1. Some types of microspheres have thinner allergen-impregnated polymer layers, and others which have thicker allergen impregnated polymer layers.
2. Some types of microspheres which have higher concentrations of polymer, and others which have lower concentrations of polymer.
3. Some types of microspheres which have different ratios of copolymers which affect their rate of erosion.
4. Some types of microspheres which are made of one class of polymers, and others which are made of a different class of polymer with an intrinsically different means or rate of bioerosion.
5. Some types of microspheres which have higher concentrations of impregnated allergen, and others which have lower concentrations of impregnated allergen.
In a preferred embodiment, the variable release rate of allergens from the polymer is achieved homogeneously by using just one of the following types of microspheres:
1. Some types of microspheres which have thicker allergen-impregnated outer polymer layers, and thinner allergen impregnated polymer layers in the core.
2. Some types of microspheres in which there is a higher concentration of polymer in the outer layers of the microsphere, than in the core of the microsphere.
3. Some types of microspheres which have different ratios of copolymers.
4. Some types of microspheres in which the core of each microsphere is made of one class of polymers, and in which the outer layers are made of a different class of polymer with an intrinsically different means or rate of bioerosion.
5. Some types of microspheres in which the core of each microsphere contains a higher concentration of impregnated allergen as compared to outer layers of each microsphere.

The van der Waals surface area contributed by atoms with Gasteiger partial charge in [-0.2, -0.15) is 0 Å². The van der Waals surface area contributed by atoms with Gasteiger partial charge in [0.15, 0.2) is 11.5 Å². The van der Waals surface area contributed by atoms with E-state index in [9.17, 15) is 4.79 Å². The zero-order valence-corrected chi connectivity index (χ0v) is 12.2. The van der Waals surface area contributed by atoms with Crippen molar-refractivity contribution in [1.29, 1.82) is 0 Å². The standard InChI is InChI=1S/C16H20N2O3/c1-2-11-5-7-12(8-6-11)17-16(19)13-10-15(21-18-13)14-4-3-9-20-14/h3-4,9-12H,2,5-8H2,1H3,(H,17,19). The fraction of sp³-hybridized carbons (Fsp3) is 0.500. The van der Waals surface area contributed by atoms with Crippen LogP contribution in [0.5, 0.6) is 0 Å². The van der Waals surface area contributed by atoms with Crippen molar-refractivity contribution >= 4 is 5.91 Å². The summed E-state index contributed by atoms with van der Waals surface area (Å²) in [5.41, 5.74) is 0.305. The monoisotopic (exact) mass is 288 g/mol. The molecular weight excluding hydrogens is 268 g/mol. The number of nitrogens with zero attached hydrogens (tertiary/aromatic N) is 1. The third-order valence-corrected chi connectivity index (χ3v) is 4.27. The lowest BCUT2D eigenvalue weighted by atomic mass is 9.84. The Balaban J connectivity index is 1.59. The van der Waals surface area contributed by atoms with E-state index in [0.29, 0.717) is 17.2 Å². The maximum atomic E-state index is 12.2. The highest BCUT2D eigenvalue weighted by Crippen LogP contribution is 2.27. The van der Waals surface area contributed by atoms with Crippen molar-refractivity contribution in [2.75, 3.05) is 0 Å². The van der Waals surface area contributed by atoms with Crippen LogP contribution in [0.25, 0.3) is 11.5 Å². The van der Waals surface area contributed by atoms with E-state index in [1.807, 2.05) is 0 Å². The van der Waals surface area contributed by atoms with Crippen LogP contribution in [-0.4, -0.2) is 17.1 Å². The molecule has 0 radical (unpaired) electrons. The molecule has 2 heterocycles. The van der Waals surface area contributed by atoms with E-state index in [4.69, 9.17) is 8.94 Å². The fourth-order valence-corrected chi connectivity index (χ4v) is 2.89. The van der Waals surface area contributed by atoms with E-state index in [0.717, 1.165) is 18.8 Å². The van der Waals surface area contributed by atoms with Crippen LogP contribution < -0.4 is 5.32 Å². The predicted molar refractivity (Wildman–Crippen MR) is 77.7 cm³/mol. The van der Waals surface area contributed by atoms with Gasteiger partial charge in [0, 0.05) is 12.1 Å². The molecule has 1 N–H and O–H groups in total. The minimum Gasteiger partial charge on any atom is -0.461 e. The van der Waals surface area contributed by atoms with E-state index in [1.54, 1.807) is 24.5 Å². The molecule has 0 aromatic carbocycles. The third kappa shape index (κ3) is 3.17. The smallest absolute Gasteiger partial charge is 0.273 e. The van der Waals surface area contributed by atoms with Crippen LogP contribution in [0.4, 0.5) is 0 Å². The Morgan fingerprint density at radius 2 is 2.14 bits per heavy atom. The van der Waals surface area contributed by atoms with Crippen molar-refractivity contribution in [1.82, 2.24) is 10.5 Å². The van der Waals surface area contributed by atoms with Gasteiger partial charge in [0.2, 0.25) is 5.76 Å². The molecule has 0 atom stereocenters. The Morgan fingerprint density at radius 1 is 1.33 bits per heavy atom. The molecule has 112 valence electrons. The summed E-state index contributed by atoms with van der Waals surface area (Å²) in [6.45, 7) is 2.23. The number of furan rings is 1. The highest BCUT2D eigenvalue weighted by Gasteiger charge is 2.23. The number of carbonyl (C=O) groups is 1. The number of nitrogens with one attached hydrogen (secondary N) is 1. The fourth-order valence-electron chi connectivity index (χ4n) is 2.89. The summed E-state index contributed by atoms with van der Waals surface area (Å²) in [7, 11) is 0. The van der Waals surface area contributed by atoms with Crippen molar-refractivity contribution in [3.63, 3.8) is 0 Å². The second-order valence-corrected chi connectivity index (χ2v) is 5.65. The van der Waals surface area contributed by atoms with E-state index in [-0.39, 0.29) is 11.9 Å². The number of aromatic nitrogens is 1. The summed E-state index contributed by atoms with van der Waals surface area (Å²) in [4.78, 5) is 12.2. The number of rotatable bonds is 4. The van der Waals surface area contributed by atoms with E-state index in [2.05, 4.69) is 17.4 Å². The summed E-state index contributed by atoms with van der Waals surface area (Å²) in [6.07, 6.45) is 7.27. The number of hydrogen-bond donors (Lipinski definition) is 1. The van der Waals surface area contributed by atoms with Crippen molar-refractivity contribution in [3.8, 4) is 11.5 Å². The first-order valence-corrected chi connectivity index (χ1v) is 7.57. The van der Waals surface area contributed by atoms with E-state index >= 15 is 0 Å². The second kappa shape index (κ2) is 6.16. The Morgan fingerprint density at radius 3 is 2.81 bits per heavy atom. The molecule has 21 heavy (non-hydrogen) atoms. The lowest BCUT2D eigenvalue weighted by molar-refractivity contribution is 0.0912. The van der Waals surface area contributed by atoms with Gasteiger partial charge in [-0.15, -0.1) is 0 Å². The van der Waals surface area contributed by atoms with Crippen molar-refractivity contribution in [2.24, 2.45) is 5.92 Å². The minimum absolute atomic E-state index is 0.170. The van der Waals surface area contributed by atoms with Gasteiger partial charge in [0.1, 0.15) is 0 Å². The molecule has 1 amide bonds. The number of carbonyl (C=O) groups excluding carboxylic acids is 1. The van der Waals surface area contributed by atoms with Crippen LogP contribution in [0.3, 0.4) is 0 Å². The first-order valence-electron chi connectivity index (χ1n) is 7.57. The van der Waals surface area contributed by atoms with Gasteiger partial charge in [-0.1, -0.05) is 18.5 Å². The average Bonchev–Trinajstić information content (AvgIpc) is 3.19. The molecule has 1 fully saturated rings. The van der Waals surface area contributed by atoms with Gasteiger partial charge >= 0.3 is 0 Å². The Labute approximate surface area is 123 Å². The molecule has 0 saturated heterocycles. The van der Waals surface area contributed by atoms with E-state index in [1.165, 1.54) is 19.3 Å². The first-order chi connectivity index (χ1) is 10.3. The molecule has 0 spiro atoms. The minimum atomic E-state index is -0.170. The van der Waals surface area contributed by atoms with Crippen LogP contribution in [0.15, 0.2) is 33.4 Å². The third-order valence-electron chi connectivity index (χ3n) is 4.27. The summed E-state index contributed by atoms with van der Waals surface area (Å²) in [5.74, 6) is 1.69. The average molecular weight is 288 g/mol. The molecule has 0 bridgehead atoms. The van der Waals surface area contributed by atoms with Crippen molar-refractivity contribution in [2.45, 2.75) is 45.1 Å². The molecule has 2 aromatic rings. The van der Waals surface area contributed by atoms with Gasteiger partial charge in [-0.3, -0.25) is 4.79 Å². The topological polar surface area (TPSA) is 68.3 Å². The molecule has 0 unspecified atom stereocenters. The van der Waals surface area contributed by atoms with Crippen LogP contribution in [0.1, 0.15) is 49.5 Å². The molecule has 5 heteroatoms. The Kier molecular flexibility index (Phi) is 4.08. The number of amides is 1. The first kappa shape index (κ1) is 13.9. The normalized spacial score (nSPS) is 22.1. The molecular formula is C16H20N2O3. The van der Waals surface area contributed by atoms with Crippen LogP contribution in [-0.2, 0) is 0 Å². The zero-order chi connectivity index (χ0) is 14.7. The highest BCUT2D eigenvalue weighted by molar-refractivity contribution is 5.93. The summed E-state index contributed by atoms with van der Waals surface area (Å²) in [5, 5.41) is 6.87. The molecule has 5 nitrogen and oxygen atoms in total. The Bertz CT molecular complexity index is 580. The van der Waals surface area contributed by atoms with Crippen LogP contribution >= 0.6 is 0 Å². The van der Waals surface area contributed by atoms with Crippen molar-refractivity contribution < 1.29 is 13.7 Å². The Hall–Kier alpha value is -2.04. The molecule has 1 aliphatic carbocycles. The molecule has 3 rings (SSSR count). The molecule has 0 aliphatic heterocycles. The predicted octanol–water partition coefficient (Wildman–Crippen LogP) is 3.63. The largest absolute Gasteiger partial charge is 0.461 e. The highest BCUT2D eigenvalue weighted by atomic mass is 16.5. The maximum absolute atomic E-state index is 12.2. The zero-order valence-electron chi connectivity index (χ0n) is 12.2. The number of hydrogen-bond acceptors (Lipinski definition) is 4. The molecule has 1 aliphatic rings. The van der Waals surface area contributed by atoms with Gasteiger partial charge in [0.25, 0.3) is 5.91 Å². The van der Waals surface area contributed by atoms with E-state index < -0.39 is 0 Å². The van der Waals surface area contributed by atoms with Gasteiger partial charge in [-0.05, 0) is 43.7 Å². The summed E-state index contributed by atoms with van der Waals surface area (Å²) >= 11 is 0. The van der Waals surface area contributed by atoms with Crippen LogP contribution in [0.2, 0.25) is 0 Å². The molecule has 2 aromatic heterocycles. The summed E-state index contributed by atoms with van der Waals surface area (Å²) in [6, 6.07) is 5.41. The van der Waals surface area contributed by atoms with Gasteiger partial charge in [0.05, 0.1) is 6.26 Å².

In a preferred embodiment, the variable release rate of allergens from the polymer is achieved through the use of a heterogeneous mixture of microspheres, some of which have hydrolysis accelerating agents impregnated in the microsphere polymer layers, while other microspheres contain hydrolysis retarding agents, or no accelerating/retarding agent at all.
A heterogeneous microcapsule composition is provided wherein the final product is an admixture of one lot of microcapsules containing a 50:50 ratio of the excipients poly(lactide-co-glycolide) copolymer, and the second lot of microcapsules containing a 70:30 ratio of the excipients poly(lactide-co-glycolide) copolymer. The allergen is an aqueous extract of short ragweed (Ambrosia artemisifolia) present at approximately 0.4% (w/w), and no adjuvant or polymer hydrolysis-modifying agent is present. In two separate preparations, a total of 4.0 g of the excipient (in one case at a ratio of 50:50, and in the other 70:30) is dissolved in 200 g of methylene chloride. This solution is poured into a 250 ml round bottom flask fitted with a stainless steel swivel paddle and a light-duty, variable speed stirrer. A total volume of 1.5 ml of the allergen protein in buffered saline solution containing 10 mg/ml (as measured by the ninhydrin protein assay) is added to a 5 ml vial. The contents of the round bottomed flask are stirred at 3,000 rpm while the solution containing the allergen protein is slowly added. Alternatively, the mixture could be emulsified by ultrasonics or a high pressure homogenizer.
With continued stirring, 50 ml of silicone oil is added at the rate of 5.0 ml/minute using a peristaltic pump. The addition of the silicone oil results in the separation of the polymer phase and its subsequent deposit as droplets of solvent-swollen polymer onto the surface of the water-allergen microdroplets. These solvent-swollen polymer droplets are then coalesced to form a continuous film around the water-polypeptide microdroplets.
Hardening of the microcapsules is achieved by pouring the contents of the round bottom flask into approximately 1500 ml of heptane. This mixture is stirred at approximately 1000 rpm for 30 minutes using the same stainless steel stirrer. The liquid phase (containing heptane-methylene chloride-silicone oil) is removed by using a Buchner funnel loaded with Whatman #41 or #541 filter paper. The microcapsules are repeatedly washed with 100 ml aliquots of heptane to insure complete removal of the liquid phase, especially the silicone oil Finally, the microcapsules are washed with deionized water followed by a wash with a 1% (w/v) solution of Tween 20 and dried at room temperature in vacuuo. Microcapsules prepared in this fashion have diameters ranging from 5-50 microns.